Gavin Smith, 26, is writing a PhD on CCTV surveillance system operation, at the University of Aberdeen.
CCTV and video surveillance is one of the fastest growing industries in the UK. There are now around five million cameras and the UK is the most monitored nation on earth. Yet despite the vast numbers of cameras, only a handful of observational studies have been conducted within CCTV monitoring rooms and I thought we needed more research.
I've been looking at a variety of CCTV monitoring sites - I can't say where exactly because of data protection legislation. People usually become CCTV operators because they see an advert in a local paper, or hear about a position while working in the public sector, and they think it sounds interesting. But the job means endless hours watching images and as most shifts last 10 hours, that's a long time to be staring at television screens.
In general, an operator sits in front of a wall of around 10 to 100 screens. They can control any of the cameras and then view the images on a main monitor screen. In a sense they are directors: they capture live incidents; they look for the best view, the best image, the best facial shot. They are also under a lot of pressure to record good and clear footage that can be used in court as evidence; yet filming an ongoing incident can be difficult as things can happen quickly.
Training is very mixed, most is on the job, although the majority of police CCTV operators are sent on a two-day course at police college. The legal aspects of CCTV monitoring are very complex: how long can you survey someone? Can you use CCTV to look inside cars, often deemed a private space like the home?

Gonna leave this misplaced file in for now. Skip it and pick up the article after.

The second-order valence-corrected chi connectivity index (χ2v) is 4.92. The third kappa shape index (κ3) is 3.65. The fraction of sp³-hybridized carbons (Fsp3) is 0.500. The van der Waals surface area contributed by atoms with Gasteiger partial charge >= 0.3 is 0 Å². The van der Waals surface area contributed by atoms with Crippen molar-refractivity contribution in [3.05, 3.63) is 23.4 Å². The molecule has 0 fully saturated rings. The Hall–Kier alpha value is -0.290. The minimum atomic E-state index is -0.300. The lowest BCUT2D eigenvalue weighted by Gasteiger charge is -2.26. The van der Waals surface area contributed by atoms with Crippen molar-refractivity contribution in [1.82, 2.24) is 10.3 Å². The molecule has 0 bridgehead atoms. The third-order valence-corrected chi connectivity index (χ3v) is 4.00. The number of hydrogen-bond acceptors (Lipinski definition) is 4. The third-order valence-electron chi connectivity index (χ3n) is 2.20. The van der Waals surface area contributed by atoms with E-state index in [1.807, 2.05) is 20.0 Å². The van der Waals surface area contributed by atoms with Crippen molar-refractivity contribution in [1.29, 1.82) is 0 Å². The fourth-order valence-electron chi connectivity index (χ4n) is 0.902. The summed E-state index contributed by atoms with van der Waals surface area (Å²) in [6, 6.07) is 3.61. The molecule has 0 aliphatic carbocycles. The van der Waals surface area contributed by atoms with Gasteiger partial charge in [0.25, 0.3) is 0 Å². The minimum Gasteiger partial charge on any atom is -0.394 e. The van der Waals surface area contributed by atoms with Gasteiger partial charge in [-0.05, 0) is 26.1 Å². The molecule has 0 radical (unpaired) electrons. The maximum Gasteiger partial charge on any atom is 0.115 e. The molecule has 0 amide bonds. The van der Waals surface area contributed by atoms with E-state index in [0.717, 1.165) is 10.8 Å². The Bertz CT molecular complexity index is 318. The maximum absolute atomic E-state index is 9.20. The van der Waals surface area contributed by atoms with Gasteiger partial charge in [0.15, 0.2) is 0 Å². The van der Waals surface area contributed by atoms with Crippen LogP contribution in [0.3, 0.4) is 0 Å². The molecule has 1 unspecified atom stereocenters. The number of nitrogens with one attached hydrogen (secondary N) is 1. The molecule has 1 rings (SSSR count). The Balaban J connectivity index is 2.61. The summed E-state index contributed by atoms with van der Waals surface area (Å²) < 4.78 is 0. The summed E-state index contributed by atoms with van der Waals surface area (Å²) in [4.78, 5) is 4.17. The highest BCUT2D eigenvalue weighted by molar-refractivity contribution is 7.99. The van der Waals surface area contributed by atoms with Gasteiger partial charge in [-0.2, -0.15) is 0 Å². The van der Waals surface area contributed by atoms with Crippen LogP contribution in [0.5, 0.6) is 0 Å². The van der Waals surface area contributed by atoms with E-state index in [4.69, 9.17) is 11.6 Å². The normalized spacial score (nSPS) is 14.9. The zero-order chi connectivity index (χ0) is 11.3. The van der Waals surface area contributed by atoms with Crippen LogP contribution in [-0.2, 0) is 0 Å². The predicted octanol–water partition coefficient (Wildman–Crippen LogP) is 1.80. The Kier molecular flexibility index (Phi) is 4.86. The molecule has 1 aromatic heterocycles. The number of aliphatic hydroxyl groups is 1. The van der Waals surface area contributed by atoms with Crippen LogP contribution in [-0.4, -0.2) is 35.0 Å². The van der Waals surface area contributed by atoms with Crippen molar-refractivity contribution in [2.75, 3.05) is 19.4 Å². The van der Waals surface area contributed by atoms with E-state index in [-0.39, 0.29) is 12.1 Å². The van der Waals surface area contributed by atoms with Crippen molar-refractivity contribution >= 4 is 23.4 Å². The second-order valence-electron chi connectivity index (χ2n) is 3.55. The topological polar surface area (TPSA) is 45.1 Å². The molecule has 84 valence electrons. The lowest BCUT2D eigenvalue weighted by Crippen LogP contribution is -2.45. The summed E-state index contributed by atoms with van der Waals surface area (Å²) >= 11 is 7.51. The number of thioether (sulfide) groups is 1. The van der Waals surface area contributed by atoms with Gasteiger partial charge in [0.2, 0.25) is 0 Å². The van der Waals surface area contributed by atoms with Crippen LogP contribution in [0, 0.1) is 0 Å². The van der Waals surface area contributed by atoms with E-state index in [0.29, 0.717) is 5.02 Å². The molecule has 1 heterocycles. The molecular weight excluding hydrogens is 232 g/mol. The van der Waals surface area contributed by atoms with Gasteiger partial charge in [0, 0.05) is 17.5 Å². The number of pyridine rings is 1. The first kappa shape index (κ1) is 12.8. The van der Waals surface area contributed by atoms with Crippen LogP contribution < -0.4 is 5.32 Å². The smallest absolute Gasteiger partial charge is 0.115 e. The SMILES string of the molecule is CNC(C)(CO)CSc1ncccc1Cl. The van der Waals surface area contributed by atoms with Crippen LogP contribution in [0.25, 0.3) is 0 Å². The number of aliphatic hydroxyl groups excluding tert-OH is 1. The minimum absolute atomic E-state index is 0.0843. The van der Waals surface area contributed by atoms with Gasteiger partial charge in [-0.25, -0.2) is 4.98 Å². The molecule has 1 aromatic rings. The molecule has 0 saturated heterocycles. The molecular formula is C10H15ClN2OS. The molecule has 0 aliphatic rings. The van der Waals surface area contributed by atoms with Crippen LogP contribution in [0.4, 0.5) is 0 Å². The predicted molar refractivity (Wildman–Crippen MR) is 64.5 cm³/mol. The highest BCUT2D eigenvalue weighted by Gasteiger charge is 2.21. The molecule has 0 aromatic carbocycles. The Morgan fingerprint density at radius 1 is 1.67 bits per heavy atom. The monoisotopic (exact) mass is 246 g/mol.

Early findings from my research suggest that relationships between CCTV users are often strained owing to issues such as differing job priorities, notions of trust, inadequate resources, personality clashes, misunderstandings of job roles and high pressure situations. All these can weaken the effectiveness of surveillance. I've also found that the people principally being watched by CCTV are not as passive and weak as some assume. Many have become CCTV experts, learning and developing tactics to dodge and avoid the cameras. It's not a one-way relationship, those watched frequently show their awareness of the operators' gaze by gesticulating toward the camera with tongue-in-cheek thumbs up and other, ruder, gestures. But it's not always antagonistic.
Some operators also seem to subconsciously build relationships with those they are monitoring, about whom they know quite intimate details. Some operators have told me that when they pass certain individuals in the street, they feel like smiling at the person because they feel they know all about them.